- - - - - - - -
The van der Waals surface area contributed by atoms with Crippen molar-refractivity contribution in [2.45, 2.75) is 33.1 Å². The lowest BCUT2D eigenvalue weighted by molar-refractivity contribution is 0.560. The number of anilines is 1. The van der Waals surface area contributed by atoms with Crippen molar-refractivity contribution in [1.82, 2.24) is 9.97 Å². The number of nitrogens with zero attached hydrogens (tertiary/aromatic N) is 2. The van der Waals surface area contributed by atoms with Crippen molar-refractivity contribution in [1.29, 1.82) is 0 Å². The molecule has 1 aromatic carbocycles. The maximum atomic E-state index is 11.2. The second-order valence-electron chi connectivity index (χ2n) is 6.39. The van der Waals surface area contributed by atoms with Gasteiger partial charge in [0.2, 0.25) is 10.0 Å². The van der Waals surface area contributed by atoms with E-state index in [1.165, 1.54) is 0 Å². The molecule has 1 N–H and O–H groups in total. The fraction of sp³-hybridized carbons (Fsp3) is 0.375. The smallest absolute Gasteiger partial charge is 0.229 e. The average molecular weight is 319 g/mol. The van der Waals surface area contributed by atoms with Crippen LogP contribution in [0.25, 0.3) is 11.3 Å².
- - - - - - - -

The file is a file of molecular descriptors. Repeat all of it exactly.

The van der Waals surface area contributed by atoms with Crippen molar-refractivity contribution in [2.45, 2.75) is 33.1 Å². The lowest BCUT2D eigenvalue weighted by molar-refractivity contribution is 0.560. The number of anilines is 1. The van der Waals surface area contributed by atoms with Crippen molar-refractivity contribution in [1.82, 2.24) is 9.97 Å². The number of nitrogens with zero attached hydrogens (tertiary/aromatic N) is 2. The van der Waals surface area contributed by atoms with Crippen molar-refractivity contribution in [1.29, 1.82) is 0 Å². The molecule has 1 aromatic carbocycles. The maximum atomic E-state index is 11.2. The second-order valence-electron chi connectivity index (χ2n) is 6.39. The van der Waals surface area contributed by atoms with Gasteiger partial charge in [0.2, 0.25) is 10.0 Å². The van der Waals surface area contributed by atoms with E-state index in [1.165, 1.54) is 0 Å². The molecule has 1 N–H and O–H groups in total. The fraction of sp³-hybridized carbons (Fsp3) is 0.375. The smallest absolute Gasteiger partial charge is 0.229 e. The average molecular weight is 319 g/mol. The van der Waals surface area contributed by atoms with Crippen LogP contribution in [0.25, 0.3) is 11.3 Å².